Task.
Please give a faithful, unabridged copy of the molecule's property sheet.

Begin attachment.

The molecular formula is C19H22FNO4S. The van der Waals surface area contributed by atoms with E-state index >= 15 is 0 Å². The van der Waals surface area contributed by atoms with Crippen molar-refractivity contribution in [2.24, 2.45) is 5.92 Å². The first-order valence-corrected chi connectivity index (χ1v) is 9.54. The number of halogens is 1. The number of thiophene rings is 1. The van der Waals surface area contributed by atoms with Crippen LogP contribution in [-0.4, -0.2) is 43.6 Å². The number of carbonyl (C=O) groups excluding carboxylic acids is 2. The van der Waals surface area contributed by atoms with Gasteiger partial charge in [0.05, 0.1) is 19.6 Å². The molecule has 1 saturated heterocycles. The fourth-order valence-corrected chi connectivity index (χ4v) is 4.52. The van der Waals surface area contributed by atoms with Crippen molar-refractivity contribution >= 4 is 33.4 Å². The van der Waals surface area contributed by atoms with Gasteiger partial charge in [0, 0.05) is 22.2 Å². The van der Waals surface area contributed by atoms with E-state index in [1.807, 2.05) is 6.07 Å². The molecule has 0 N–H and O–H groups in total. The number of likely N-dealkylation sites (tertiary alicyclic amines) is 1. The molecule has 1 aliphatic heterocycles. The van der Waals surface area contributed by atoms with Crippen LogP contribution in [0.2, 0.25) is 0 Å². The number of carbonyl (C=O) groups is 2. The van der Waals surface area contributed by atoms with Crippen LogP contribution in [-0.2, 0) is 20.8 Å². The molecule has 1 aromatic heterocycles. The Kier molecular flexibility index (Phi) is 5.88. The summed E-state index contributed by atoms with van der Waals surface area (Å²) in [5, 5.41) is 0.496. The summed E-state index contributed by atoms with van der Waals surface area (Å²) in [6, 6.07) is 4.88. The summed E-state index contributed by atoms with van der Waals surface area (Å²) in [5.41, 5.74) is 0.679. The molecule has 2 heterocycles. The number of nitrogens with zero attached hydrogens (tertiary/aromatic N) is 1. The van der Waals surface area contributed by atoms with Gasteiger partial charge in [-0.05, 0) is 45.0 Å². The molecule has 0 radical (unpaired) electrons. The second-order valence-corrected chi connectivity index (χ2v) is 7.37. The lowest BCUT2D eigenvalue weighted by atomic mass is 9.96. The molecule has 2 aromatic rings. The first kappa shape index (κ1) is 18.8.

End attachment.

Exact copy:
The molecular formula is C19H22FNO4S. The van der Waals surface area contributed by atoms with E-state index >= 15 is 0 Å². The van der Waals surface area contributed by atoms with Crippen molar-refractivity contribution in [2.24, 2.45) is 5.92 Å². The first-order valence-corrected chi connectivity index (χ1v) is 9.54. The number of halogens is 1. The number of thiophene rings is 1. The van der Waals surface area contributed by atoms with Crippen LogP contribution in [-0.4, -0.2) is 43.6 Å². The number of carbonyl (C=O) groups excluding carboxylic acids is 2. The van der Waals surface area contributed by atoms with Gasteiger partial charge in [0.05, 0.1) is 19.6 Å². The molecule has 1 saturated heterocycles. The fourth-order valence-corrected chi connectivity index (χ4v) is 4.52. The van der Waals surface area contributed by atoms with Crippen molar-refractivity contribution >= 4 is 33.4 Å². The van der Waals surface area contributed by atoms with Gasteiger partial charge in [0, 0.05) is 22.2 Å². The van der Waals surface area contributed by atoms with E-state index in [1.807, 2.05) is 6.07 Å². The molecule has 0 N–H and O–H groups in total. The number of likely N-dealkylation sites (tertiary alicyclic amines) is 1. The molecule has 1 aliphatic heterocycles. The van der Waals surface area contributed by atoms with Crippen LogP contribution in [0.2, 0.25) is 0 Å². The number of carbonyl (C=O) groups is 2. The van der Waals surface area contributed by atoms with Crippen LogP contribution in [-0.2, 0) is 20.8 Å². The molecule has 1 aromatic heterocycles. The Kier molecular flexibility index (Phi) is 5.88. The summed E-state index contributed by atoms with van der Waals surface area (Å²) in [5, 5.41) is 0.496. The summed E-state index contributed by atoms with van der Waals surface area (Å²) in [6, 6.07) is 4.88. The summed E-state index contributed by atoms with van der Waals surface area (Å²) in [5.41, 5.74) is 0.679. The molecule has 2 heterocycles. The number of nitrogens with zero attached hydrogens (tertiary/aromatic N) is 1. The van der Waals surface area contributed by atoms with Gasteiger partial charge in [-0.05, 0) is 45.0 Å². The molecule has 0 radical (unpaired) electrons. The second-order valence-corrected chi connectivity index (χ2v) is 7.37. The lowest BCUT2D eigenvalue weighted by atomic mass is 9.96. The molecule has 2 aromatic rings. The first kappa shape index (κ1) is 18.8.